A January 25th post on the LGBT website Bondings 2.0 has created a cloud of misinformation about the position of the bishops of France vis a vis gay marriage.
The post gives the impression that the French hierarchy has moved away from the hardline anti-gay marriage position of the Vatican and has issued a “recent” statement encouraging dialogue and openness to gay marriage. I wish they had. Unfortunately they haven’t. Not everything posted on the Internet is true and accurate and this little matter of “Bishops in France Release Hopeful Statement on Same-Sex Relationships” is a good case in point.
In September 2012 a study committee set up by the French conference of bishops did indeed issue a statement encouraging an open dialogue about the issue of same-sex unions. On the committee were six French bishops. At the time the committee’s report made little news because it was quickly pushed to the side. That same September the French bishops (there are more than a couple hundred active French bishops in active ministry) began their ad limina visits and Pope Benedict was very firm with them that marriage and the family “must be promoted and defended from every possible misrepresentation of their true nature, since whatever is injurious to them is in fact injurious to human coexistence as such.” He stressed that the truth about marriage must be promoted in bold and creative ways. The French bishops have consistently followed his admonitions.
On Sunday January 13th 2013 several hundred thousand (at least four hundred thousand and some say eight hundred thousand) demonstrators marched in Paris to protest French President François Hollande’s move to legalize same-sex marriage. Cardinal André Vingt-Trois of Paris was there to greet and encourage the marchers as was Cardinal Philippe Barbarin of Lyon, who condemned the “violence” of the proposed law that would “change the meaning of a word.”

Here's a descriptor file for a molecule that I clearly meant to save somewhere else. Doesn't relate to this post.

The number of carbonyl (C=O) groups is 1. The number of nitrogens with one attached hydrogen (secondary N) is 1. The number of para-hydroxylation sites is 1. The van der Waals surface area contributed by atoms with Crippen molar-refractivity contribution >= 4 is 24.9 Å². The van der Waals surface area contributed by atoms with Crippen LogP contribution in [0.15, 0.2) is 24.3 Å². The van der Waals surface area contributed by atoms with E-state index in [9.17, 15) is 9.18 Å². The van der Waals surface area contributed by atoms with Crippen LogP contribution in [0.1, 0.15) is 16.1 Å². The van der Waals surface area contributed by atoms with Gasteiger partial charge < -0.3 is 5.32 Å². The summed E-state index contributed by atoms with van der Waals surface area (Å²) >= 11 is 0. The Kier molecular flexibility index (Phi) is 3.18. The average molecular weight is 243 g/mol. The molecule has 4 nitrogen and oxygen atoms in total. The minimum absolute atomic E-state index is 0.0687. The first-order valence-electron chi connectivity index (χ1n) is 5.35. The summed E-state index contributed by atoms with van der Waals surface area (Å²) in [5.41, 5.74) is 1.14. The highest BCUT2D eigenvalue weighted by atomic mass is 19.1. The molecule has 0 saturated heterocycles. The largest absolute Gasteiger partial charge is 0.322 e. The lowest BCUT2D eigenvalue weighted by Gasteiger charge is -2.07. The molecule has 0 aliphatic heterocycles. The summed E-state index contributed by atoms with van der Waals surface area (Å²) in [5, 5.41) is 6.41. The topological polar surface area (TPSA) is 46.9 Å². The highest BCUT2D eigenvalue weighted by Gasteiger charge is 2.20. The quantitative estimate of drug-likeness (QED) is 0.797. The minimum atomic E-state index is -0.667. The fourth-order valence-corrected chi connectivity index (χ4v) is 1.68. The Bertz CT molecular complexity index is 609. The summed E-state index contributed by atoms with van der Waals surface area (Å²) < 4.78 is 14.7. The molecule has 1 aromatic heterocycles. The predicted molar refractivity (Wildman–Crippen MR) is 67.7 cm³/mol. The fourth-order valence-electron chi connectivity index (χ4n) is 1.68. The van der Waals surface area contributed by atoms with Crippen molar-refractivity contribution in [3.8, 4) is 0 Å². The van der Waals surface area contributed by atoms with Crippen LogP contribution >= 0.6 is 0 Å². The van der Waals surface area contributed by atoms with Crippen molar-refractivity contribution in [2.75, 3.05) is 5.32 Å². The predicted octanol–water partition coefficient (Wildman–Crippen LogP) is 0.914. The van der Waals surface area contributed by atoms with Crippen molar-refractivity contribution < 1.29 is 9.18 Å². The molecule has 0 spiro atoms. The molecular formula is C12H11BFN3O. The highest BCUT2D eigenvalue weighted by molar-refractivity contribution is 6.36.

If “Frigide Barjot,” the provocative self-appointed figurehead for the January 13th march could be believed, many of the anti-gay protesters were atheists, Jews, Protestants, leftwing voters, and homosexuals who are against gay “marriage.” In fact most of the protesters were far-to the right Catholic traditionalists drawn from across France to give the impression that France is anti-gay marriage. The key group behind the protest was Civitas a radically Catholic traditionalist organization led by Alain Escada, a French-speaking Belgian with strong sympathies to the Fraternity of Pius X, founded by the excommunicated Archbishop Marcel Lefebvre.
Support for same-sex marriage in France is now at about 65%. The Paris protest this January misrepresented French attitudes. Unfortunately, the post in Bondings 2.2 has misrepresented the attitudes of the French bishops, who are more in sync with the Vatican than the people of France.
And so the old institution carries on — more in sync with an increasingly romanticized past than the living and realistic present………..